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# How does VSWR measure the quality of an antenna?

Voltage standing wave ratio (VSWR) is the most commonly used parameter in RF technology to measure the good match between components. When amateur radio enthusiasts contact, of course first

I would like to measure whether the standing wave ratio of the antenna system is close to 1:1. If it is close to 1:1, it is good. I often hear this question: But what if I can't reach 1,? Station

The Bobby is a few small, is the antenna qualified? Why is there no standing wave watch on the old-fashioned military radio station of size 81?

**Calculation of standing wave ratio**

Only when the load impedance is exactly matched to the source impedance can the signal be transmitted from the source to the load. If the load and signal source cannot be matched completely, some signals

It is reflected back to the source, producing forward and reverse waves, which combine to form a standing wave. Standing wave ratio (VSWR) refers to the maximum and minimum levels of standing waves

The ratio, its size ranges from 1:1 (exact match) to ∞.

The formula for calculating the standing wave ratio is:

SWR=R/r=(1+K)/(1-K)

Reflection coefficient K=(R-r)/(R+r)

(K is negative, indicating opposite phase)

In the formula, R and r are the output impedance and the input impedance, respectively.

When the two impedance values are the same, a perfect match is reached, the reflection coefficient K is equal to 0, and the standing wave ratio is 1. This is an ideal situation, in fact there is always reflection, so the standing wave ratio is always

**Is greater than 1.**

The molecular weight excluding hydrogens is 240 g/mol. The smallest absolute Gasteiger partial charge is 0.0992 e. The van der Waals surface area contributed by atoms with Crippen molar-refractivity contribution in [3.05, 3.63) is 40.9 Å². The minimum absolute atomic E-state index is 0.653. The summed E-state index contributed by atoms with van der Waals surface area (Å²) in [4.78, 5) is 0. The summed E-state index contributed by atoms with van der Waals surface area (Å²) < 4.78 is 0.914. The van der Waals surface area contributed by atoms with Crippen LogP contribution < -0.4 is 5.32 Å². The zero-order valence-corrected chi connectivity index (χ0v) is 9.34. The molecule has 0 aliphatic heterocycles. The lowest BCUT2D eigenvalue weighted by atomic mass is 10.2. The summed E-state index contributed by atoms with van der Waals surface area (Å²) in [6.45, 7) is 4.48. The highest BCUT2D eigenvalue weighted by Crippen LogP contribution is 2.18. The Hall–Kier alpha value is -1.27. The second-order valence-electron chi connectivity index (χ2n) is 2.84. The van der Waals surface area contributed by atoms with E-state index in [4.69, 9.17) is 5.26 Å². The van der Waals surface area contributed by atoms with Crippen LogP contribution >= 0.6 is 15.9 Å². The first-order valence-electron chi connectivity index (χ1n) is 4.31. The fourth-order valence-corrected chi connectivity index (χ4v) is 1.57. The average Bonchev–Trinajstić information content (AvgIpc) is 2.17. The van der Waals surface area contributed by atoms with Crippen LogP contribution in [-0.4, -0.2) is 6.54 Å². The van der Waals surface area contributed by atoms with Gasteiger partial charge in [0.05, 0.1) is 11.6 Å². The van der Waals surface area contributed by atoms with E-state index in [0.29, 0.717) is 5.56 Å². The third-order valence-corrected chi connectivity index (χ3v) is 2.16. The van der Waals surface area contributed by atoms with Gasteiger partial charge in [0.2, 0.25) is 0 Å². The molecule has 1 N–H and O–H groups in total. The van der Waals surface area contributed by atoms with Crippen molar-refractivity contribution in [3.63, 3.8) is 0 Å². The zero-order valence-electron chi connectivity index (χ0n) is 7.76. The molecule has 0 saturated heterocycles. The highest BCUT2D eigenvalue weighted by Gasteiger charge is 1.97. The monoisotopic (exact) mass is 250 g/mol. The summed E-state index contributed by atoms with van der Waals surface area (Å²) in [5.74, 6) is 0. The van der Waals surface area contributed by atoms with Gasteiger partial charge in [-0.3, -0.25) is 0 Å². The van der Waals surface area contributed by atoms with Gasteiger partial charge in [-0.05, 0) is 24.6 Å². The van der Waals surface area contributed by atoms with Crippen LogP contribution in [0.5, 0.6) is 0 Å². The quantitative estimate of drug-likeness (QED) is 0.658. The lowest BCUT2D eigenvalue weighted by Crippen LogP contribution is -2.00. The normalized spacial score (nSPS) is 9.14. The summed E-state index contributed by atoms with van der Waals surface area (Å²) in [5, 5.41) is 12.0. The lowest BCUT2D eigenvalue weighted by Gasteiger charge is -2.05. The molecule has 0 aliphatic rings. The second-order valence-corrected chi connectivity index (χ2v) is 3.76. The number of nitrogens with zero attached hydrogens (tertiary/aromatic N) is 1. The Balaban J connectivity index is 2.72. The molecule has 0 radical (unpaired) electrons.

Recording method of standing wave ratio

When we are testing standing waves, we are used to using a number to indicate the size of the standing wave ratio, such as "the antenna has a standing wave ratio of 1.2, which is very well adjusted" or "standing wave."

If the ratio is 2, there must be something wrong. If you are used to reading the technical articles of foreign authors, you will encounter another way of writing: 1.2:1. In fact, both recording methods are

The same is true. For foreigners, using x:1 will make it clear that the standing wave ratio is obtained by means of two numbers. For some people, "standing wave ratio"

The term has revealed that this physical quantity is obtained by comparing two other numbers, so it is more convenient to use a single number.

Acceptable range of standing wave ratio

When the standing wave ratio is equal to 1, it means that the impedance of the feeder and the antenna are completely matched. At this time, the high-frequency energy is completely radiated by the antenna, and there is no reflection loss of energy; when the standing wave ratio is infinite,

It means total reflection, and the energy is not radiated at all. But we can't do 100% load and source impedance matching, there will always be some signals that are inevitably reflected back by the antenna.

Come, so you need to determine a range as a measure of acceptable standing wave ratio. It is not necessary to pursue a standing wave ratio of 1.1 or less, and 1.5 or less is an acceptable range, 96%.

All are launched.

How to measure the standing wave ratio?

Test steps for standing wave ratio:

First: set the frequency

Second: calibration

Third: adjust the top line (because the general standing wave ratio is greater than 1.5 is a problem, so the setting is generally 2 is enough.

Fourth: MARKER reads the value (if it is greater than 1.5, there is a problem, then proceed to the fifth step)

Fifth: Go back to the home page and select the standing wave ratio fault location.

Sixth: Estimate a distance (set in) from the test point to the antenna point and then read the position of the fault location.

The following table is a comparison table of return loss and standing wave ratio: